Serge Koussevitsky - (Getty Photos)
Serge Koussevitsky - one of the great champions of 20th Century Music who also presided over The Boston Symphony during its Golden Age.

Talking About And Talking With Serge Koussevitsky – Past Daily Weekend Gallimaufry

Serge Koussevitsky - (Getty Photos)

Serge Koussevitsky – one of the great champions of 20th Century Music who also presided over The Boston Symphony during its Golden Age.

Download For $1.99: - NPR - Voices In The Wind - Tribute To Serge Koussevitsky - July 28, 1974- Gordon Skene Sound Collection

Surprises await you: Become a Patron!

In the early 1970s, when National Public Radio was getting off the ground, getting its feet wet and finding its way, it was an exciting adventure in the possibilities of what Educational Radio could achieve. The promise, though reached, was never sustained and has become something of a forgotten ideal that information and education could be a creative and engaging partnership.

One of those programs, introduced in the early 70s was the short-lived, but highly important series Voices In The Wind. If memory serves, it lasted around a year (maybe more, maybe less) and it covered a multitude of topics and interests; truly eclectic but insatiably curious as to what made the world and the creative process tick in all sorts of ways.

This episode; program #5, was broadcast on July 28, 1974 and features a portrait of the legendary conductor of the Boston Symphony, musician and champion of Modern Music Serge Koussevitsky. He is heard in a 1949 interview, but also features reminiscences by Leonard Bernstein and Aaron Copland – Bernstein as a student and Copland as the recipient of early support and encouragement.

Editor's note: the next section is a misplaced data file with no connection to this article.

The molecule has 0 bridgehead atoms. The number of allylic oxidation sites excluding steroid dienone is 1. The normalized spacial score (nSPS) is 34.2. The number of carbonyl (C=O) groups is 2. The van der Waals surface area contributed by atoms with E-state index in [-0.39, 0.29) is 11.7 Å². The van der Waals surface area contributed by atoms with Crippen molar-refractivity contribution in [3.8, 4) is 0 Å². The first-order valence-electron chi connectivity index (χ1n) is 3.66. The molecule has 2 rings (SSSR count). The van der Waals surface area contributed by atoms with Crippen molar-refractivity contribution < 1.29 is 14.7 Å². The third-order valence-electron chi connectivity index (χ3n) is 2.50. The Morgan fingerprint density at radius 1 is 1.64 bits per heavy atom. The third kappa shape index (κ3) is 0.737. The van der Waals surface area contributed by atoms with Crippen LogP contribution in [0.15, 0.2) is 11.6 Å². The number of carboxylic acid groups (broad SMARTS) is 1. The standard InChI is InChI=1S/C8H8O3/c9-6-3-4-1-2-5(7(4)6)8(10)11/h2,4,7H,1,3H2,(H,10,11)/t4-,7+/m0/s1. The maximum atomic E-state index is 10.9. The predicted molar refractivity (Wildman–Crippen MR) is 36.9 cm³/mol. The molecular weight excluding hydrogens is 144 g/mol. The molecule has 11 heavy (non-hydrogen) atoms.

It’s a fascinating segment that runs a little under a half hour of this hour-long program and also features a piece on Dave Brubeck and his teacher, the composer Darius Milhaud (who was also a recipient of support from Koussevitsky), and a brief discussion on Wine (not related to Brubeck, Milhaud or Koussevitsky, but interesting on its own).

On the one hand, it’s a fascinating portrait of a truly important figure in Music of the 20th century – and on the other, shows the possibilities of what radio could accomplish, even as late as the 1970s in the area of useful and essential information about our culture and people. We could use a bit of that right about now.

Have a listen and enjoy.





Liked it? Take a second to support gordonskene on Patreon!

You may also like...

Leave a Reply

Your email address will not be published. Required fields are marked *

This site uses Akismet to reduce spam. Learn how your comment data is processed.